A: No trap check requirements exist in Montana. They would be impossible to enforce anyway. Montana Fish, Wildlife & Parks (FWP) recommends (but does not require) 48-hour trap check intervals. Trappers also don’t have to post signs in areas where they trap.
Q: Isn’t trapping strictly regulated by Fish, Wildlife and Parks (FWP)?
A: Only a handful of furbearer species have limits on how many can be trapped (otter, swift fox, fisher, bobcat, wolverine).. However, nongame wildlife (e.g., raccoon, red fox) and predators (e.g., weasel, coyote) are completely unregulated—no license required—and can be trapped anywhere, anytime on our public lands.
Q: Trapping is just another outdoor sport like hunting, right?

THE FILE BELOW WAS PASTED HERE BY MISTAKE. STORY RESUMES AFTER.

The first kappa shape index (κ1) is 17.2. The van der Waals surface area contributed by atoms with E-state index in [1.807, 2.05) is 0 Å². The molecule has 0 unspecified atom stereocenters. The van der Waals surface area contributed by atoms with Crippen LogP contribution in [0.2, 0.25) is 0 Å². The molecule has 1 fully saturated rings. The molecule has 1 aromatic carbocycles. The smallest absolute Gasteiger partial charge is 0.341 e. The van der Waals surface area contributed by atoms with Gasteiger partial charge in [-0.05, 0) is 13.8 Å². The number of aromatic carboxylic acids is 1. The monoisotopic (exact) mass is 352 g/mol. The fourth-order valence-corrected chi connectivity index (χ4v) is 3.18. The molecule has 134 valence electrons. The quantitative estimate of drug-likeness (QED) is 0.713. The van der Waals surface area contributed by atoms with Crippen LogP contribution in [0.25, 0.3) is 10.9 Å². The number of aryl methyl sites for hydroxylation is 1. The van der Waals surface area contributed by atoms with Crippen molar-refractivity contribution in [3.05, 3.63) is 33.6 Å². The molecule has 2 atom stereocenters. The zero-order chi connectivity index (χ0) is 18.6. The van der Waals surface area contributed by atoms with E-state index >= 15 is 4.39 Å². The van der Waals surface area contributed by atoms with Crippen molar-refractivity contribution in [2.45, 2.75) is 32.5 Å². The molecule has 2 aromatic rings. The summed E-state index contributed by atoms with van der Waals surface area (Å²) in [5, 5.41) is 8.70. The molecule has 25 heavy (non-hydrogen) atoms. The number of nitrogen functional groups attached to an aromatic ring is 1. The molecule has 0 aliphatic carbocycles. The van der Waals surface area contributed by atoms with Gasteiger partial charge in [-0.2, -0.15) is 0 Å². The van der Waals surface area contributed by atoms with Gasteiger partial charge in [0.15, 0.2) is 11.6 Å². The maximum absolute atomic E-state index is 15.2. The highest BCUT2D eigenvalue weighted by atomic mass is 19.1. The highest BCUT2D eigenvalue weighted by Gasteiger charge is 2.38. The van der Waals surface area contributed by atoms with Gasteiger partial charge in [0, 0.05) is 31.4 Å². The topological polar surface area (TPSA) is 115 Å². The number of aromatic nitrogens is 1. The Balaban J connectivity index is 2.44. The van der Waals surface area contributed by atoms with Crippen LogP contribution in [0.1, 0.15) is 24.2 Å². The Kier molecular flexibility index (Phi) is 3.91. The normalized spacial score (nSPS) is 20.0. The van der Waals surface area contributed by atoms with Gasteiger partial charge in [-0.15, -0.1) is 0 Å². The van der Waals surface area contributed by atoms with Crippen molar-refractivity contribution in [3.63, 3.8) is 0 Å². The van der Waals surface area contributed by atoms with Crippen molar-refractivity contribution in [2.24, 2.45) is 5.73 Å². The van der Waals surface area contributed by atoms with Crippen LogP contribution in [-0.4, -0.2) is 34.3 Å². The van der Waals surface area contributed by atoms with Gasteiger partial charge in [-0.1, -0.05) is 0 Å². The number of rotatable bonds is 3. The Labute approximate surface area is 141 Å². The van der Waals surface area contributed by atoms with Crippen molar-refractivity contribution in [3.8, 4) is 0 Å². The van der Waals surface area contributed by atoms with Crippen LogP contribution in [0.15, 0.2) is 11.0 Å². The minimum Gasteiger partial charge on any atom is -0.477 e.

A: Wrong! Hunters follow strict regulations and seasons and are strongly encouraged to employ fair chase ethics. Hunters strive for a quick, clean kill that does not result in the suffering of the animal. Trapping, on the other hand, contradicts all hunting ethics. Traps are hidden and baited; the trapper isn’t there. Animals can suffer for days on end before dying at the trapper’s convenience. Tens of thousands of traps are secreted on our landscape; regulations are unenforceable. “Know your target” is a maxim of hunting, but traps are indiscriminate. Trappers say they never know what they’ll find: eagles, osprey, mountain lion, deer, even elk are caught in traps. Finally, trappers pay a mere $29 for a trapping license to trap unlimited numbers of animals—wildlife owned by the people of Montana. Trapping is also a leading factor causing a step decline in populations of lynx, wolverine, fisher, marten and otter.
Q: Is trapping an important part of the economy?